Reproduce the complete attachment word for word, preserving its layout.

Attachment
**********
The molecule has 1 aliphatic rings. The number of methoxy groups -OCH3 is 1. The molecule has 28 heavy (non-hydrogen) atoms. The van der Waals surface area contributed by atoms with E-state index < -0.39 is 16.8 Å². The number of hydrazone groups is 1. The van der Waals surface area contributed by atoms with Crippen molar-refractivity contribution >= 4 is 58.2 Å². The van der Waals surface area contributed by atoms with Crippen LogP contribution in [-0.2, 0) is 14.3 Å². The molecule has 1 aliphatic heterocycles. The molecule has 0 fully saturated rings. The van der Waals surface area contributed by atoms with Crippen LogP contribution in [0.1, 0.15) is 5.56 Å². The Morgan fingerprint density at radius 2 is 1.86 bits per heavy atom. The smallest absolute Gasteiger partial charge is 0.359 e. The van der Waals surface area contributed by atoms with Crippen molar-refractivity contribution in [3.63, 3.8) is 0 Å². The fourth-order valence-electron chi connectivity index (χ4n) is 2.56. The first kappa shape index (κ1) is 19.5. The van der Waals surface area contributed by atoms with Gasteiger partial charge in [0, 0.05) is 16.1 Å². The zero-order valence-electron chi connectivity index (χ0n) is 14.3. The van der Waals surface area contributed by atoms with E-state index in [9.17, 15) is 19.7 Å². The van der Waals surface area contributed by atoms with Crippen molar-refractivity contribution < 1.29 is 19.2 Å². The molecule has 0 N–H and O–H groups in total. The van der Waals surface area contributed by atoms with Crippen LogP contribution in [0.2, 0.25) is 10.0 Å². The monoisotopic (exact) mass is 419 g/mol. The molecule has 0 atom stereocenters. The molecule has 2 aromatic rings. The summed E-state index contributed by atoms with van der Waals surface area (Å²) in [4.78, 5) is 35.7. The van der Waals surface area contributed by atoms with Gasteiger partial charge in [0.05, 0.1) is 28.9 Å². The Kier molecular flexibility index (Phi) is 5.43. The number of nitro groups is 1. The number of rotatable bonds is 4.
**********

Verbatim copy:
The molecule has 1 aliphatic rings. The number of methoxy groups -OCH3 is 1. The molecule has 28 heavy (non-hydrogen) atoms. The van der Waals surface area contributed by atoms with E-state index < -0.39 is 16.8 Å². The number of hydrazone groups is 1. The van der Waals surface area contributed by atoms with Crippen molar-refractivity contribution >= 4 is 58.2 Å². The van der Waals surface area contributed by atoms with Crippen LogP contribution in [-0.2, 0) is 14.3 Å². The molecule has 1 aliphatic heterocycles. The molecule has 0 fully saturated rings. The van der Waals surface area contributed by atoms with Crippen LogP contribution in [0.1, 0.15) is 5.56 Å². The Morgan fingerprint density at radius 2 is 1.86 bits per heavy atom. The smallest absolute Gasteiger partial charge is 0.359 e. The van der Waals surface area contributed by atoms with Crippen molar-refractivity contribution in [3.63, 3.8) is 0 Å². The fourth-order valence-electron chi connectivity index (χ4n) is 2.56. The first kappa shape index (κ1) is 19.5. The van der Waals surface area contributed by atoms with Gasteiger partial charge in [0, 0.05) is 16.1 Å². The zero-order valence-electron chi connectivity index (χ0n) is 14.3. The van der Waals surface area contributed by atoms with E-state index in [9.17, 15) is 19.7 Å². The van der Waals surface area contributed by atoms with Crippen molar-refractivity contribution < 1.29 is 19.2 Å². The molecule has 0 N–H and O–H groups in total. The van der Waals surface area contributed by atoms with Crippen LogP contribution in [0.2, 0.25) is 10.0 Å². The monoisotopic (exact) mass is 419 g/mol. The molecule has 0 atom stereocenters. The molecule has 2 aromatic rings. The summed E-state index contributed by atoms with van der Waals surface area (Å²) in [4.78, 5) is 35.7. The van der Waals surface area contributed by atoms with Gasteiger partial charge in [0.05, 0.1) is 28.9 Å². The Kier molecular flexibility index (Phi) is 5.43. The number of nitro groups is 1. The number of rotatable bonds is 4.